Each configuration is illustrated in a figure that includes the server ID of each server as well as its role: master, slave, or master/slave.
Master with slaves
The most basic replication model, a single master with one or more slaves, is illustrated in Figure 7-1. The master is given server ID 1 and each slave has a different ID.
This configuration is useful in situations in which you have few write queries and many reads. Using several slaves, you can effectively spread the workload among many servers. In fact, each of the slaves can be running other services, such as Apache. By following this model, you can scale horizontally with many servers. The only limit you are likely to hit is bandwidth from the master to the slaves. If you have 20 slaves, which each need to pull an average of 500 KB per second, that's a total of 10,000 KB/sec (or nearly 10 Mbits/sec) of bandwidth.
A 100-Mbit network should have little trouble with that volume, but if either the rate of updates to the master increases or you significantly increase the number of slaves, you run the risk of saturating even a 100-Mbit network. In this case, you need to consider gigabit network hardware or an alternative replication architecture, such as the pyramid described later.
Slave with two masters
It would be nice to use a single slave to handle two unrelated masters, as seen in Figure 7-2. That allows you to minimize hardware costs and still have a backup server for each master. However, it's a violation of the second rule: a slave can't have two masters.
To get around that limitation, you can run two copies of MySQL on the slave machine. Each MySQL instance is responsible for replicating a different master. In fact, there's no reason you couldn't do this for 5 or 10 distinct MySQL masters. As long as the slave has sufficient disk space, I/O, and CPU power to keep up with all the masters, you shouldn't have any problems.
Another possibility is to have a pair of masters, as pictured in Figure 7-3. This is particularly useful when two geographically separate parts of an organization need write access to the same shared database. Using a dual-master design means that neither site has to endure the latency associated with a WAN connection.
Furthermore, WAN connections are more likely to have brief interruptions or outages. When they occur, neither site will be without access to their data, and when the connection returns to normal, both masters will catch up from each other.
Of course, there are drawbacks to this setup. Section 7.7.3, later in this chapter, discusses some of the problems associated with a multi-master setup. However, if responsibility for your data is relatively well partitioned (site A writes only to customer records, and site B writes only to contract records) you may not have much to worry about.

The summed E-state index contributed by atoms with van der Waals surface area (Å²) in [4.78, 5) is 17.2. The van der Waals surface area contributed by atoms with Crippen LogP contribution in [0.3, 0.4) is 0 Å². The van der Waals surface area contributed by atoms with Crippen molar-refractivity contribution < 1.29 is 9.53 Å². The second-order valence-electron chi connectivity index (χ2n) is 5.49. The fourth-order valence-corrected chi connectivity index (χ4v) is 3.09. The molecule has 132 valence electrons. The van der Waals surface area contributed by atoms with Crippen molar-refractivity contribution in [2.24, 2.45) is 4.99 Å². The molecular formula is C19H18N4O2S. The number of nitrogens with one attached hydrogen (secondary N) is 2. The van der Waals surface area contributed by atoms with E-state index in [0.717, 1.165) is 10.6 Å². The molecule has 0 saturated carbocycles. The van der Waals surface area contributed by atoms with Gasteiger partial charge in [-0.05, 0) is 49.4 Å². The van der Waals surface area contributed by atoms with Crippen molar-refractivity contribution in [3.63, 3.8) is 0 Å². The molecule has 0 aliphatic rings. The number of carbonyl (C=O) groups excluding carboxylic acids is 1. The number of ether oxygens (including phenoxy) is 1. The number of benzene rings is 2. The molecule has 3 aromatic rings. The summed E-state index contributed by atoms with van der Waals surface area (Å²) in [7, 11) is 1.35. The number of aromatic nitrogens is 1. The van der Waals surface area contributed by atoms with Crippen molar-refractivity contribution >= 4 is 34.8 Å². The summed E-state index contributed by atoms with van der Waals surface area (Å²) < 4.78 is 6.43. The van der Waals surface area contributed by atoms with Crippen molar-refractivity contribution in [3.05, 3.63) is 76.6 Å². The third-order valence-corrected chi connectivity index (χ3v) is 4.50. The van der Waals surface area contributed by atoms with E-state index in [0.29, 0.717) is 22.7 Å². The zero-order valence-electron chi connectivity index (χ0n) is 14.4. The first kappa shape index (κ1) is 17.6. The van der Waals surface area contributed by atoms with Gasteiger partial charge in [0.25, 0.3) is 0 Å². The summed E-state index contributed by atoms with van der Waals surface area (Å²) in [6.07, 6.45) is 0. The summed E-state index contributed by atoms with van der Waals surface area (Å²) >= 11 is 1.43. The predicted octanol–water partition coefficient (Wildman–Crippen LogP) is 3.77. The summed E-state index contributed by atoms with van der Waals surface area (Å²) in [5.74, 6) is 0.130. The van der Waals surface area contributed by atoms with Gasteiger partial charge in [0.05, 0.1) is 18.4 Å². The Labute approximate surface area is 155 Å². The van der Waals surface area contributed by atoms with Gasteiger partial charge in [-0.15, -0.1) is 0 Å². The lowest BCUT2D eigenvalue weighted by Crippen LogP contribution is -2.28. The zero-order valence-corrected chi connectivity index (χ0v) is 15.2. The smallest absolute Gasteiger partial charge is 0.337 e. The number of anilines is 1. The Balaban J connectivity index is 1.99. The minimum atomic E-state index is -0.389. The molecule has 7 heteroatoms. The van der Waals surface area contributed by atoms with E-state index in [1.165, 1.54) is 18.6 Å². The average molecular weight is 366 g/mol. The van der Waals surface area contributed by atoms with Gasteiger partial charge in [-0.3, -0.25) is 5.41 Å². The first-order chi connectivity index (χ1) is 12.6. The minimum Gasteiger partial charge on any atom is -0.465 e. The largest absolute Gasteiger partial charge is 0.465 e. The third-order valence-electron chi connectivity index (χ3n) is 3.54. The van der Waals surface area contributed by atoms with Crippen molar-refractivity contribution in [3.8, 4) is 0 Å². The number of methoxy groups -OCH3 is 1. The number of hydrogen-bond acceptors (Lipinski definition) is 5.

A logical extension to the dual-master configuration is to add one or more slaves to each master, as pictured in Figure 7-4. This has the same benefits and drawbacks of a dual-master arrangement, but it also inherits the master/slave benefits at each site. With a slave available, there is no single point of failure. The slaves can be used to offload read-intensive queries that don't require the absolutely latest data.
Replication ring (multi-master)
The dual-master configuration is really just a special case of the master ring configuration, shown in Figure 7-5. In a master ring, there are three or more masters that form a ring. Each server is a slave of one of its neighbors and a master to the other.
The benefits of a replication ring are, like a dual-master setup, geographical. Each site has a master so it can update the database without incurring high network latencies. However, this convenience comes at a high price. Master rings are fragile; if a single master is unavailable for any reason, the ring is broken. Queries will flow around the ring only until they reach the break. Full service can't be restored until all nodes are online.
To mitigate the risk of a single node crashing and interrupting service to the ring, you can add one or more slaves at each site, as shown in Figure 7-6. But this does little to guard against a loss of connectivity.
In large, geographically diverse organizations, there may be a single master that must be replicated to many smaller offices. Rather than configure each slave to contact the master directly, it may be more manageable to use a pyramid design as illustrated in Figure 7-7.
The main office in Chicago can host the master (1). A slave in London (2) might replicate from Chicago and also serve as a local master to slaves in Paris, France (4), and Frankfurt, Germany (5).
Design your own
There's really no limit to the size or complexity of the architectures you can design with MySQL replication. You're far more likely to run into practical limitations such as network bandwidth, management and configuration hassles, etc. Using the simple patterns presented here, you should be able to design a system that meets your needs. And that's what all this really comes down to: if you need to replicate your data to various locations, there's a good chance you can design a good solution using MySQL.
You can often combine aspects of the architectures we've looked at. In reality, however, the vast majority of needs are handled with less complicated architectures. As load and traffic grows, the number of servers may increase, but the ways in which they are organized generally doesn't. We'll return to this topic in Chapter 8.